We were in Charleston, SC last week and came upon this while walking through the streets among to the old house on the water front. Needless to say, were we’re quit puzzled about what it was and why you would need rockers on the end.
Here’s the story:
A legend of the Kinloch and Huger families (pronounced kin-law and u-gee), states that the first joggling board was built at Acton Plantation in Sumter County near Stateburg, South Carolina. The plantation was built in 1803 by Cleland Kinloch of Weehaw Plantation near Georgetown, South Carolina. When Mr. Kinloch became widowed, his sister, Mrs. Benjamin Kinloch Huger, came to Acton to care for the household.
Mrs. Huger suffered severely from rheumatism, and one day wrote her relatives at Gilmerton, the family estate in Scotland, that she had the side of her carriage removed so that her chair might be placed in it and she could go for a ride. This was the most exercise she could manage.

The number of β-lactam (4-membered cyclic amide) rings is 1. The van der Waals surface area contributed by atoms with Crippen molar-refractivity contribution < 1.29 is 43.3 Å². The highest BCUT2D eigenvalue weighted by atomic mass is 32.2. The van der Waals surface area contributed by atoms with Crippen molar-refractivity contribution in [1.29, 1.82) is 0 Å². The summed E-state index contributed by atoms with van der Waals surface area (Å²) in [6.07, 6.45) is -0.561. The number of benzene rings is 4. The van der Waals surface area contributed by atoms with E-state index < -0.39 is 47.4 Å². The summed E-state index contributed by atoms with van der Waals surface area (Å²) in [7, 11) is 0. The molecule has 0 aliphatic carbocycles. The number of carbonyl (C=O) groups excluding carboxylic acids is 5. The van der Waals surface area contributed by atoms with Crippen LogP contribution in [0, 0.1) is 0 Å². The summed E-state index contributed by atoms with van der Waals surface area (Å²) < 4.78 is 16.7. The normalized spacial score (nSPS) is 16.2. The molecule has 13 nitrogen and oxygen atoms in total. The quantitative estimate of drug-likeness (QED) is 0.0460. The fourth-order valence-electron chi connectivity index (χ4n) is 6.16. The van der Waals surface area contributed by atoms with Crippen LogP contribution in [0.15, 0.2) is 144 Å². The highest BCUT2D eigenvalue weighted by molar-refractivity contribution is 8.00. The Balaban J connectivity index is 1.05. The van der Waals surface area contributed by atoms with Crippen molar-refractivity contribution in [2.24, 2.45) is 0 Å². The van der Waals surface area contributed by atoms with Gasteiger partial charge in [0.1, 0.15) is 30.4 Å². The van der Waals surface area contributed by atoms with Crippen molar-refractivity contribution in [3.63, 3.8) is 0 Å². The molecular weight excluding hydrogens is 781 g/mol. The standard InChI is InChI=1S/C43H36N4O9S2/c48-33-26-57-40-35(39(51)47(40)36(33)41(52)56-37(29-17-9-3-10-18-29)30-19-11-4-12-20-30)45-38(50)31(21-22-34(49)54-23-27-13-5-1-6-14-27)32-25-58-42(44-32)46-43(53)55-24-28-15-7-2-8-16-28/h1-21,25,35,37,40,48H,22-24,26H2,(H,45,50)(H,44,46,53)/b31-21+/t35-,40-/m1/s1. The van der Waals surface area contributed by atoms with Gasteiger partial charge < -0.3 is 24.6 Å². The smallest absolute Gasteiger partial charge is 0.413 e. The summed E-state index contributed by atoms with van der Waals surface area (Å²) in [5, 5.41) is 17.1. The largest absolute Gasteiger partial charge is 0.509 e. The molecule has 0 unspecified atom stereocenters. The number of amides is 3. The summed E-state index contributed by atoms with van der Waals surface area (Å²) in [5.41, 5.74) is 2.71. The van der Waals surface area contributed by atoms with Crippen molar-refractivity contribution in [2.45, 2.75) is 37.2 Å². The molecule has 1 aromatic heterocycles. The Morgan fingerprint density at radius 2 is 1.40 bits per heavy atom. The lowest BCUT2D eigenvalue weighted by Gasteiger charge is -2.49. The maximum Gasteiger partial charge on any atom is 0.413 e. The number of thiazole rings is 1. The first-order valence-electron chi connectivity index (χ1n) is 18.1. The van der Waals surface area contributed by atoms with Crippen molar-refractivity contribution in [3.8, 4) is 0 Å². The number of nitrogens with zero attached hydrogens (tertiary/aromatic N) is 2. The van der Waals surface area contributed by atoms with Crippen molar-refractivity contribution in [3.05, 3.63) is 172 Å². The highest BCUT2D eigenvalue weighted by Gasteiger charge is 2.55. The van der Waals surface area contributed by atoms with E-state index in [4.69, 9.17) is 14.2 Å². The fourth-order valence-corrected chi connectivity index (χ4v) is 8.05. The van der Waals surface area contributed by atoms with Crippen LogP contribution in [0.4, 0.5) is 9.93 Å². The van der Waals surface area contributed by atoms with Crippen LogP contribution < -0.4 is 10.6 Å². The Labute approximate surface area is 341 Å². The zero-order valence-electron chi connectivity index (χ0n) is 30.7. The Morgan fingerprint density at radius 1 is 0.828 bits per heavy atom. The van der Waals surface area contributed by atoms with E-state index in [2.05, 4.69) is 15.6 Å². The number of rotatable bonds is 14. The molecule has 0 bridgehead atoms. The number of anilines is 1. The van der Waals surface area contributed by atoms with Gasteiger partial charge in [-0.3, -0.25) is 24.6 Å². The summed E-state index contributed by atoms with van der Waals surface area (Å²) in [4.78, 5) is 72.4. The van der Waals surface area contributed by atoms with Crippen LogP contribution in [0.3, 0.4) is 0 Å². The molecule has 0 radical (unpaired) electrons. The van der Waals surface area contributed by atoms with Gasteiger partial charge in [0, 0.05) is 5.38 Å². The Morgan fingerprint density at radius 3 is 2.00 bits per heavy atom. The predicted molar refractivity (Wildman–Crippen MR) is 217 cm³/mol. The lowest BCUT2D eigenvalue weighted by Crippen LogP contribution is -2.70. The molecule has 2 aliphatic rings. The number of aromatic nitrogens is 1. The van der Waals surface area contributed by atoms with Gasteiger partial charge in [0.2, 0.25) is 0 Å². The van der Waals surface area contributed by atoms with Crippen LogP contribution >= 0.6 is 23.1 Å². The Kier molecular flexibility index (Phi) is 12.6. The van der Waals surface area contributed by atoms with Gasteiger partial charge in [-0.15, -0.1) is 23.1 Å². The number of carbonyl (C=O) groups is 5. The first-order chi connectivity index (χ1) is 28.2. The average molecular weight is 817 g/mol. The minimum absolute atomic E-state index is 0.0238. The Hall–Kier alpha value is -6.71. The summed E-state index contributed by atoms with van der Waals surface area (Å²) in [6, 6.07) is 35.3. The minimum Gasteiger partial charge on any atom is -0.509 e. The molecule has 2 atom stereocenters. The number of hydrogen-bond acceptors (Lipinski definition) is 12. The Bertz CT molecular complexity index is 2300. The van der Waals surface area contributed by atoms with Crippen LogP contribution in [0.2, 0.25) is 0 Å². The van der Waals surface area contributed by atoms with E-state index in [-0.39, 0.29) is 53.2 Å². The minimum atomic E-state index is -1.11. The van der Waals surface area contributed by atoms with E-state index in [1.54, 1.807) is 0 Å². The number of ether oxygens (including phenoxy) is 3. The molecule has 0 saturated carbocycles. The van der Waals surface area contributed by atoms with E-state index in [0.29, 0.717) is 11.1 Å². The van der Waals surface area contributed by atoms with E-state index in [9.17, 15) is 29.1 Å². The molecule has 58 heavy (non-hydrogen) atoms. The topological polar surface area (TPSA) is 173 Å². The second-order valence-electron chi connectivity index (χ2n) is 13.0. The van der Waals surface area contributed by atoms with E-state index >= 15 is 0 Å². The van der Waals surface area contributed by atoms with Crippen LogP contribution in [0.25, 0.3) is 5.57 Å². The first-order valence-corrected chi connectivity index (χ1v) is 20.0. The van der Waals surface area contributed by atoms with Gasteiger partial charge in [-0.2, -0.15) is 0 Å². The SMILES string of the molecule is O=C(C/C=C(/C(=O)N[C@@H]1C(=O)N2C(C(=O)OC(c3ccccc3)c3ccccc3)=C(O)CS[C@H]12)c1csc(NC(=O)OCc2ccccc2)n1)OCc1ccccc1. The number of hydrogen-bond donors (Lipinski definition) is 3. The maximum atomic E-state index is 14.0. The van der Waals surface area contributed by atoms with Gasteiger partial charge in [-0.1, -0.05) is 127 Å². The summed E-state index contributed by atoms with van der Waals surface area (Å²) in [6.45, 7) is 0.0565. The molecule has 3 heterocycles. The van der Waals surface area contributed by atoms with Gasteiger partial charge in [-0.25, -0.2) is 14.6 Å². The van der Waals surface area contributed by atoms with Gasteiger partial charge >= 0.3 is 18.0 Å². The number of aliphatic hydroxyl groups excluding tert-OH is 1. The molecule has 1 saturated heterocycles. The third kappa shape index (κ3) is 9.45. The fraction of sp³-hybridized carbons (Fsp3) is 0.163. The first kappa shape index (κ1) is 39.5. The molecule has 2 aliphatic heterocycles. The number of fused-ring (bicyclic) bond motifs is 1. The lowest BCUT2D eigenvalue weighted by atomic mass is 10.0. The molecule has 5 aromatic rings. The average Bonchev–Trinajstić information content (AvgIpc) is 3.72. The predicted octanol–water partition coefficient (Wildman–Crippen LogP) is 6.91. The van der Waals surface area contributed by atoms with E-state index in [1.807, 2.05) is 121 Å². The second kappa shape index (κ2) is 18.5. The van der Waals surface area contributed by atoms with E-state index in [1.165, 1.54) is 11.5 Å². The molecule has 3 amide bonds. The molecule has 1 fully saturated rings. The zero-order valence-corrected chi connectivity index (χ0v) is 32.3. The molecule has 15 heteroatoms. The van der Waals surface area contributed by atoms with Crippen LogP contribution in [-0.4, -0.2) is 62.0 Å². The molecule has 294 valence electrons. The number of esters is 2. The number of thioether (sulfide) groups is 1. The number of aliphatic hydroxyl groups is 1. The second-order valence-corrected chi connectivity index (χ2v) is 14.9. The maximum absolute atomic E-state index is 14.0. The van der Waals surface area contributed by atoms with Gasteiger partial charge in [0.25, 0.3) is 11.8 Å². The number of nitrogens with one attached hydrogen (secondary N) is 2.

In reply, her Scottish cousins sent a model of a joggling board which they suggested she could sit on and bounce gently, this giving her more exercise. The plantation’s carpenter constructed a joggling board from fine local timber following the model sent from Scotland. From this beginning in the early 1800?s, the joggling boards spread quickly to the yards and piazzas of the Lowcountry until it became almost as commonplace as a swing set or hammock is today.
After World War II, satisfactory timber for joggling boards became harder to acquire, and the cost of labor made the hand fashioning almost prohibitive.
During the Tricentennial of South Carolina in 1970, the Old Charleston Joggling Board Company was formed to return to the American scene this wonderful part of plantation America and the South Carolina Lowcountry. Ever since, we have been producing joggling boards and benches for families all over the U. S. and abroad using the best materials available today.
More pictures here: http://www.oldcharlestonjogglingboard.com/pictures.htm